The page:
I have a GPT partitioned drive. Its a bit of a mess so I was starting to sort everything out.

/dev/sda2 is an ArchLinux install and the location of /boot with syslinux being used.

/dev/sda1 is a ubuntu install.

I plan soon to complete do away with the ubuntu partition but for now just make it smaller and the increased /dev/sda2 in size by moving the start of it up to the end of the ubuntu partition.

However now syslinux will not start and the computer just comes up with a missing os error.

Acording to gparted /dev/sda2 does still have the boot flag.

I have used a live CD to check with gparted If the partitions are still ok and everything does seem fine it just cant boot.

What should I do to get syslinux booting again?

1 Answer 1


I assume this is you. So, if so, since you are on Arch Linux have you tried to reinstall the Syslinux bootloader?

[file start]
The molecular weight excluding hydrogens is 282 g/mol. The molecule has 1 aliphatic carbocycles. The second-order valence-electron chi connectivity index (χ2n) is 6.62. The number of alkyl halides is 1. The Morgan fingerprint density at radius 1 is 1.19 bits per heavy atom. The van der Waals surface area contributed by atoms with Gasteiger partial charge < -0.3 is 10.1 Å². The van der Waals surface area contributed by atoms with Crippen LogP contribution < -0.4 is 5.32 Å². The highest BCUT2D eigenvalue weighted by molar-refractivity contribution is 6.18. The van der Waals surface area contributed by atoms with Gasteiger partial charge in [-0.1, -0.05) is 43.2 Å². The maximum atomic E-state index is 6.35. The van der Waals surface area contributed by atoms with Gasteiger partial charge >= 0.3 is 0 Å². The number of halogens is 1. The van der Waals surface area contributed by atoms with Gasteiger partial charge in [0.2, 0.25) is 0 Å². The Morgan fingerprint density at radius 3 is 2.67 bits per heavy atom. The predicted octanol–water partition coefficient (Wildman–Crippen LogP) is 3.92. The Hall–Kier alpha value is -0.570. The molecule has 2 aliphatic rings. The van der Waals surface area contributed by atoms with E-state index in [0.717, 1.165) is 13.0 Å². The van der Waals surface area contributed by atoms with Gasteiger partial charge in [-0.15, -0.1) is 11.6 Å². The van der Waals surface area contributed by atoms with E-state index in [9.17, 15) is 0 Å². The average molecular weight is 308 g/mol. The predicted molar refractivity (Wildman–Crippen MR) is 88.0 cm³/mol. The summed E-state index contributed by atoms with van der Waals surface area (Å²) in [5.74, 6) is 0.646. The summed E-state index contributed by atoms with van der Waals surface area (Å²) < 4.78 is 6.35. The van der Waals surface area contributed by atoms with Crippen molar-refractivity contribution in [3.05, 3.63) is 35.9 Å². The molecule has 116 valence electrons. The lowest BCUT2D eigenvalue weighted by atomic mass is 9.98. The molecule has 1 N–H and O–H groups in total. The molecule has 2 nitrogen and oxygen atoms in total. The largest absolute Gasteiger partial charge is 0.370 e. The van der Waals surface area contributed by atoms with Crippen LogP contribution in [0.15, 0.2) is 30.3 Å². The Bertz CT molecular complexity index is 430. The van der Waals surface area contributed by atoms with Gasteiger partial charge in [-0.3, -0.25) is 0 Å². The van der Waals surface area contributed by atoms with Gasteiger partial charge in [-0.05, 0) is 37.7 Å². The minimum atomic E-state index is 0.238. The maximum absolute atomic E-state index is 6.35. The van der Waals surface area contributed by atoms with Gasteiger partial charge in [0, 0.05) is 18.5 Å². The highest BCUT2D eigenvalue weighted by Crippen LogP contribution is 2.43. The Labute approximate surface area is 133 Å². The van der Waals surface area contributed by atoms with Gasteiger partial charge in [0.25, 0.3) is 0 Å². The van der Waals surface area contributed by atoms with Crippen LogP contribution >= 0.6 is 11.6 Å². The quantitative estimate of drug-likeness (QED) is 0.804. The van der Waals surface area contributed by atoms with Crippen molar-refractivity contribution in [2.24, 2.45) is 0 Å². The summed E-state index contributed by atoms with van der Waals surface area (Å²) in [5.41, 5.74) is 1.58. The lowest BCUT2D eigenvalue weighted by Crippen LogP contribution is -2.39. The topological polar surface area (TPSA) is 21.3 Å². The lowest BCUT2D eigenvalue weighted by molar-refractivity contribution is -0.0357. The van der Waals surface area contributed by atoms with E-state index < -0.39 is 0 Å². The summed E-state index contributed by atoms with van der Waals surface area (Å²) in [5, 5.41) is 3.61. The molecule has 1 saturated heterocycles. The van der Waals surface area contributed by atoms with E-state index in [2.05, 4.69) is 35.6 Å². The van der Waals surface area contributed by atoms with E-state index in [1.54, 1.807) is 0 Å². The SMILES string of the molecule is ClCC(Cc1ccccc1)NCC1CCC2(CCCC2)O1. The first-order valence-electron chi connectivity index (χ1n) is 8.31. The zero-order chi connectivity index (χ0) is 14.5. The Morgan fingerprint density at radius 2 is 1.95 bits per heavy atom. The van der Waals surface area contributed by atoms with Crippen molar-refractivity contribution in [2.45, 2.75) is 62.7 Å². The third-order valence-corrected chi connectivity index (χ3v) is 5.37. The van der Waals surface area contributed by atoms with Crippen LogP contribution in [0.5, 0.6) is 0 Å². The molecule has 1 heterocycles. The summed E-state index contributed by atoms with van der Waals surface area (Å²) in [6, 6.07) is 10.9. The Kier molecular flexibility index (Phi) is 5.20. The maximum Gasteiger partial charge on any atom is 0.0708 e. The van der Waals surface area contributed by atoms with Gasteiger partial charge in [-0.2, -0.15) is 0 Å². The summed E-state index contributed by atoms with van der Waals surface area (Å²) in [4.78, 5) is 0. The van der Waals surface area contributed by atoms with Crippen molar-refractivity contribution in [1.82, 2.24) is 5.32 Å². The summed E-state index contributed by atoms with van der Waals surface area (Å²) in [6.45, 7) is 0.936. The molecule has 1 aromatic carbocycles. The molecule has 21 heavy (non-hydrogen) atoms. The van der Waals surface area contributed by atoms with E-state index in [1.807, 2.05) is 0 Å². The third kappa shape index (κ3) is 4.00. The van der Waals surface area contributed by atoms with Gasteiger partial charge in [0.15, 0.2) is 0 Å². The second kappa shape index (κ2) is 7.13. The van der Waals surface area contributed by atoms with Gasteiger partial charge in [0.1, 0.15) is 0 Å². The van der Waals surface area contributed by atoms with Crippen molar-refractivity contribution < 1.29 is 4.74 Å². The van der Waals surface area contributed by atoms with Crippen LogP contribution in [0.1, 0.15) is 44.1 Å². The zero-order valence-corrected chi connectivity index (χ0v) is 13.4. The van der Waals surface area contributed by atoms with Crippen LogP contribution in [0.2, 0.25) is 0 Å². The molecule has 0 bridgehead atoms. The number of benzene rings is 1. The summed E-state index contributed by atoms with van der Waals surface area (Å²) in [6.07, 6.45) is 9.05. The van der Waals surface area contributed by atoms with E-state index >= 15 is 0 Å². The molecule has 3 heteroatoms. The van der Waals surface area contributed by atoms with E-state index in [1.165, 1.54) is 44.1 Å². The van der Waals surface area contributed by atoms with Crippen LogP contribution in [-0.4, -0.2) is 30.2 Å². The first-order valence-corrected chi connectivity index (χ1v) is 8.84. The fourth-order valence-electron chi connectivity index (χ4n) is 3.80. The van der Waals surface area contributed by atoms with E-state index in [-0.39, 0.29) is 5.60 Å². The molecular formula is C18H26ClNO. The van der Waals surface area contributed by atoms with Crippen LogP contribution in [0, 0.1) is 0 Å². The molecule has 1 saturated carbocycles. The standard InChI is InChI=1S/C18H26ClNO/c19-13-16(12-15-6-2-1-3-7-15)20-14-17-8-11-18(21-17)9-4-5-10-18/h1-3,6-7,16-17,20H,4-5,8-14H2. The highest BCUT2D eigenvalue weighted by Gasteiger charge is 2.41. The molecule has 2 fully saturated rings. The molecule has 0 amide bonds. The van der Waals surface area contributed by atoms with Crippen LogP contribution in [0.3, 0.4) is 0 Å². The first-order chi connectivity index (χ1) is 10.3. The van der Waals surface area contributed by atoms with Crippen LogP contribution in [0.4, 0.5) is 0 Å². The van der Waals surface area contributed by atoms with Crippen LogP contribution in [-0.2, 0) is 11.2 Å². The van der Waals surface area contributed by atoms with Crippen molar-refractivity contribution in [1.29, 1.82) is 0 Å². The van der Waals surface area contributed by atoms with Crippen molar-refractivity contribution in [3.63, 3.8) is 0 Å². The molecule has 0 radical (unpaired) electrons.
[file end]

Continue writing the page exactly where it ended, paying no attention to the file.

(As root): syslinux-install_update -i -a -m

syslinux-install_update script to automatically install the bootloader (-i), mark the partition active by setting the boot flag (-a), and install the MBR boot code (-m)

Since you have a GPT partitioning scheme ensure gptfdisk is installed if not already or the above root command will fail.

Ensure that /boot/syslinux/syslinux.cfg actually points to the right partitions (e.g. /dev/sda2) for your specific set-up.

  • 1
    Yes that is me, although I currently am not in Arch, I assume I could just boot the live CD, mount /dev/sda2 and arch-chroot into it? Sep 16, 2013 at 9:23
  • Yes, arch-chroot should do it. When I first installed my own system I forgot to mark the boot partition so I had to do that too: boot off the CD and arch-chroot into the drive after mounting the partitions and then installing the bootloader. It works, that's what you should try.
    – headkase
    Sep 16, 2013 at 9:24

Your Answer

By clicking “Post Your Answer”, you agree to our terms of service, privacy policy and cookie policy

Not the answer you're looking for? Browse other questions tagged or ask your own question.